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I'm converting some Windows batch files to Unix scripts using sh. I have problems because some behavior is dependent on the %~dp0 macro available in batch files.

Is there any sh equivalent to this? Any way to obtain the directory where the executing script lives?

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it seems when designing bash this feature wasn't a concern to go for... –  naxa Dec 15 '14 at 11:45

7 Answers 7

The problem (for you) with $0 is that it is set to whatever command line was use to invoke the script, not the location of the script itself. This can make it difficult to get the full path of the directory containing the script which is what you get from %~dp0 in a Windows batch file.

For example, consider the following script, dollar.sh:

#!/bin/bash
echo $0

If you'd run it you'll get the following output:

# ./dollar.sh
./dollar.sh
# /tmp/dollar.sh
/tmp/dollar.sh

So to get the fully qualified directory name of a script I do the following:

cd `dirname $0`
SCRIPTDIR=`pwd`
cd -

This works as follows:

  1. cd to the directory of the script, using either the relative or absolute path from the command line.
  2. Gets the absolute path of this directory and stores it in SCRIPTDIR.
  3. Goes back to the previous working directory using "cd -".
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1  
If changing the working directory is undesirable I added another appraoch. –  Sarien Oct 16 '08 at 10:39
2  
The the script is in the path and not being called directly, then $0 will be just the name of the script and this method will not work. –  Steve Baker Oct 17 '08 at 17:39
    
So throw in a call to 'which' as well, and problem solved. (which tells you the full path to a command, but what most people don't seem to know is that it echoes back the full path if it's already absolute.) –  Trejkaz Sep 16 '12 at 23:50

I was trying to find the path for a script that was being sourced from another script. And that was my problem, when sourcing the text just gets copied into the calling script, so $0 always returns information about the calling script.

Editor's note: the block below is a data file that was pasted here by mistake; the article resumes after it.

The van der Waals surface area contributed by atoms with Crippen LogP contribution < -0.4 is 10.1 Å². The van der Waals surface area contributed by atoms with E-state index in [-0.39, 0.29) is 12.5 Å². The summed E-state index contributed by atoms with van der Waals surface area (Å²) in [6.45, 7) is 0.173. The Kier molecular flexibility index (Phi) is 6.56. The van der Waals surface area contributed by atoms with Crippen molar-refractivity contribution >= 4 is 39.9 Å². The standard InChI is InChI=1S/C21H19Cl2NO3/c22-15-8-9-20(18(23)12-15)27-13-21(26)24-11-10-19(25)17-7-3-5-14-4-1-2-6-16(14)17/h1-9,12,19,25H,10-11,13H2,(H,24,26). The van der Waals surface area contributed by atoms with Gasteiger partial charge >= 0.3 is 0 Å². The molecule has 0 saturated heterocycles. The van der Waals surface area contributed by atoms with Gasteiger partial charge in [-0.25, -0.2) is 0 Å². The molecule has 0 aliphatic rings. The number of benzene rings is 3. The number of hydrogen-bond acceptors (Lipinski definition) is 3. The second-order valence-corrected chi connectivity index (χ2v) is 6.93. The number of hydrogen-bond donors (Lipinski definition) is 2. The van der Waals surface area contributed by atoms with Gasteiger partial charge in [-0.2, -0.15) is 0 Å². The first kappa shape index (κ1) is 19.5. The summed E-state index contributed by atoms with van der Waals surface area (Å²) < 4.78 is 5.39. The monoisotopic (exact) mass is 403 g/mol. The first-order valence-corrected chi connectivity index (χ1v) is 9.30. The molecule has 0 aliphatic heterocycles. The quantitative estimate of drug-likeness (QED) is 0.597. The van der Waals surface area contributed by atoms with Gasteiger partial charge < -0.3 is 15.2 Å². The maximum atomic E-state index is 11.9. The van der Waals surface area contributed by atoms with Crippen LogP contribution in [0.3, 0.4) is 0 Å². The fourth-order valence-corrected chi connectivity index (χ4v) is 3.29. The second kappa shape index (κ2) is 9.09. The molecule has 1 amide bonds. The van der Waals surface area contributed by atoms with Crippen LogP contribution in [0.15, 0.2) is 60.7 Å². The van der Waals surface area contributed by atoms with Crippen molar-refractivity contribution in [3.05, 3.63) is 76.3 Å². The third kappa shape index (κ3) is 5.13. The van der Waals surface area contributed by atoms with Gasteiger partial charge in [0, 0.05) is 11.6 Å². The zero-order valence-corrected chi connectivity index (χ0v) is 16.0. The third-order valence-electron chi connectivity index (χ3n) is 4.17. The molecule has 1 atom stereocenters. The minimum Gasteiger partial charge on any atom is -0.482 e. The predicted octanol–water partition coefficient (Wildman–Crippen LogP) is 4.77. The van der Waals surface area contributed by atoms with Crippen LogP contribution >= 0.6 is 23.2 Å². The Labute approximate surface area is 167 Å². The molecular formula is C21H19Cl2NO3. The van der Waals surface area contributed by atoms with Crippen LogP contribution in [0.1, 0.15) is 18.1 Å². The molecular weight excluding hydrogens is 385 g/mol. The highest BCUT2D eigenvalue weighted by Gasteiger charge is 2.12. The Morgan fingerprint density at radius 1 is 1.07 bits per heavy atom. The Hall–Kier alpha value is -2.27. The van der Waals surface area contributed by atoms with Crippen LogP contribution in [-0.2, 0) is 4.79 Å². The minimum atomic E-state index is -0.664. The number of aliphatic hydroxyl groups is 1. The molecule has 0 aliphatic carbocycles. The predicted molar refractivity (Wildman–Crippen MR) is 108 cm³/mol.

I found a workaround, that only works in bash, $BASH_SOURCE always has the info about the script in which it is referred to. Even if the script is sourced it is correctly resolved to the original (sourced) script.

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In bash under linux you can get the full path to the command with:

readlink /proc/$$/fd/255

and to get the directory:

dir=$(dirname $(readlink /proc/$$/fd/255))

It's ugly, but I have yet to find another way.

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could you expand the explanation over why this is better than other proposed answers in the case when the script is in the path and thus called indirectly, and how does it work, what does it depend on (I expect things like $$ of bash, and a unix file-system, please note there is bash on cygwin or mingw that can be started without a posix-compatible filesystem structure at hand)? –  naxa Dec 15 '14 at 11:49

Yes, you can! It's in the arguments. :)

look at

${0}

combining that with

{$var%Pattern}
Remove from $var  the shortest part of $Pattern that matches the back end of $var.

what you want is just

${0%/*}

I recommend the Advanced Bash Scripting Guide (that is also where the above information is from). Especiall the part on Converting DOS Batch Files to Shell Scripts might be useful for you. :)

If I have misunderstood you, you may have to combine that with the output of "pwd". Since it only contains the path the script was called with! Try the following script:

#!/bin/bash
called_path=${0%/*}
stripped=${called_path#[^/]*}
real_path=`pwd`$stripped
echo "called path: $called_path"
echo "stripped: $stripped"
echo "pwd: `pwd`"
echo "real path: $real_path

This needs some work though. I recommend using Dave Webb's approach unless that is impossible.

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I have tried $0 before, namely:

dirname $0

and it just returns "." even when the script is being sourced by another script:

. ../somedir/somescript.sh

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can you post the exact script you tried? or an example –  Sarien Oct 16 '08 at 10:04

This should work for bash shell:

dir=$(dirname $(readlink -m $BASH_SOURCE))

Test script:

#!/bin/bash
echo $(dirname $(readlink -m $BASH_SOURCE))

Run test:

$ ./somedir/test.sh 
/tmp/somedir
$ source ./somedir/test.sh 
/tmp/somedir
$ bash ./somedir/test.sh 
/tmp/somedir
$ . ./somedir/test.sh 
/tmp/somedir
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Try this:

${0%/*}
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